Pilots forced to apply maximum thrust after aircraft failed to respond to control inputs
An Emirates Airbus A340-300 ran 150m (490ft) off the end of the runway before getting airborne at Johannesburg airport on 9 April after the aircraft initially failed to respond to control inputs for rotation, according to an aircraft safety report (ASR) filed by the crew.
The pilots managed to get the aircraft airborne from the overrun area of runway 21R by applying take-off/go-around (TOGA) thrust, but only after the A340 had struck threshold and approach lighting, damaging its tyres, brakes and flaps. The crew dumped fuel and returned to the airport, where they landed safely on runway 21L.
Emirates says the aircraft (A6-ERN) began its take-off roll on runway 21R with normal flap set, bound for Dubai with 14 crew and 216 passengers on board. Air temperature was 15°C (59°F).
According to the ASR filing, at the rotate call, "the pilot flying applied rearward sidestick, and for approximately six or seven seconds the aircraft nose did not move upward", so the crew selected TOGA. Johannesburg's Jan Smuts airport has long runways because of its elevation (5,560ft/1,700m). Runway 21R from which flight EM764 took off is 4,420m long.
The airport says 25 runway threshold and approach lights, and part of the runway surface, were damaged as the aircraft went over the end of 21R, which has a relatively clear, level overrun. Once airborne, the initial climb and thrust reduction routine proceeded normally, but as the crew selected flap retraction the electronic centralised aircraft monitor (ECAM) warned that the flaps had locked while still partially deployed. The aircraft's safety system is designed to prevent damaged flaps becoming asymmetric.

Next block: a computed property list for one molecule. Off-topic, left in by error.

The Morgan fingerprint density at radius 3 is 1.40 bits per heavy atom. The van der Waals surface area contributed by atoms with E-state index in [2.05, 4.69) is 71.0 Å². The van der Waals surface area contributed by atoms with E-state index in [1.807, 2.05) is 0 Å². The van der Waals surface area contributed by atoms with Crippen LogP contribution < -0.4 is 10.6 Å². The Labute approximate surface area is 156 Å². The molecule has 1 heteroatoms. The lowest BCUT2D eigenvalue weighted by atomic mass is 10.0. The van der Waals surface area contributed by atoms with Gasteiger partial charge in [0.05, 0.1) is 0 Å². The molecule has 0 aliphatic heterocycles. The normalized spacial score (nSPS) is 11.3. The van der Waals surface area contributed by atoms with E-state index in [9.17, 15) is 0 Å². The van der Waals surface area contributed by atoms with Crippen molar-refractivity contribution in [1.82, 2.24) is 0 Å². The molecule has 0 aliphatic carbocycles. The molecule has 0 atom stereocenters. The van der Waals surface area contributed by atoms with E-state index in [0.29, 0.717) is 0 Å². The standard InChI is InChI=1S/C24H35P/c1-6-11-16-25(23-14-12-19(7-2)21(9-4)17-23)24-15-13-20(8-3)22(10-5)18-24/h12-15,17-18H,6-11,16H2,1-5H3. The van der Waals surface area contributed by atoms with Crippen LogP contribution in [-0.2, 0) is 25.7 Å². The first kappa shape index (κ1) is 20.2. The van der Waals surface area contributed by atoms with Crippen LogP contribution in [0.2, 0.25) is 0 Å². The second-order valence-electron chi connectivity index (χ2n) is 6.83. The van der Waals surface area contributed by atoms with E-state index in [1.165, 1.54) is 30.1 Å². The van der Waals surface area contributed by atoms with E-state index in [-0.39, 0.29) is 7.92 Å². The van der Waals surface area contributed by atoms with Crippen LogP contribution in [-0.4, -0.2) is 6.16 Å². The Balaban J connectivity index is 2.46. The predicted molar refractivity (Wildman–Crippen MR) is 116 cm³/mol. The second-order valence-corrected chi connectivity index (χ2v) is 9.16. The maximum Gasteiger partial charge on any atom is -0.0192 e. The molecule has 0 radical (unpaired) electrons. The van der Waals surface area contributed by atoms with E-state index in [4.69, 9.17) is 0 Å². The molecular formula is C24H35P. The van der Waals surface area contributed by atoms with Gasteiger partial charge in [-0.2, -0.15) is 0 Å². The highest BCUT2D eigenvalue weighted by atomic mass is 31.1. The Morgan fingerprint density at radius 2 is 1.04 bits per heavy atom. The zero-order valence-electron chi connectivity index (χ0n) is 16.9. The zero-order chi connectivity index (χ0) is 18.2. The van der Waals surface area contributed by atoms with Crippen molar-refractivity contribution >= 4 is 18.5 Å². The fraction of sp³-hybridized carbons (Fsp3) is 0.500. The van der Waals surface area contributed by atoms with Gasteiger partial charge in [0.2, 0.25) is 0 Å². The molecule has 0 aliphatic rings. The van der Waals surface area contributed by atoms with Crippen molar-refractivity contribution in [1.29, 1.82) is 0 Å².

Air traffic control reported that runway end lights had been damaged and the A340 appeared to have travelled 150m across unpaved ground in the overrun. The crew says there was no other ECAM warnings, so they returned to the airport, having used the checklist for an approach in a non-standard configuration. During the landing run, when the speed was "about 70kt [130km/h]", the main braking system failed and the A340 halted just before the runway end.
Emirates says the South African Civil Aviation Authority is overseeing an investigation, aided by Airbus and the Dubai authorities. The seven-year-old ex-Singapore Airlines A340 entered service with Emirates in February and was last week still under repair.
DAVID LEARMOUNT / LONDON & HILKA BIRNS / CAPE TOWN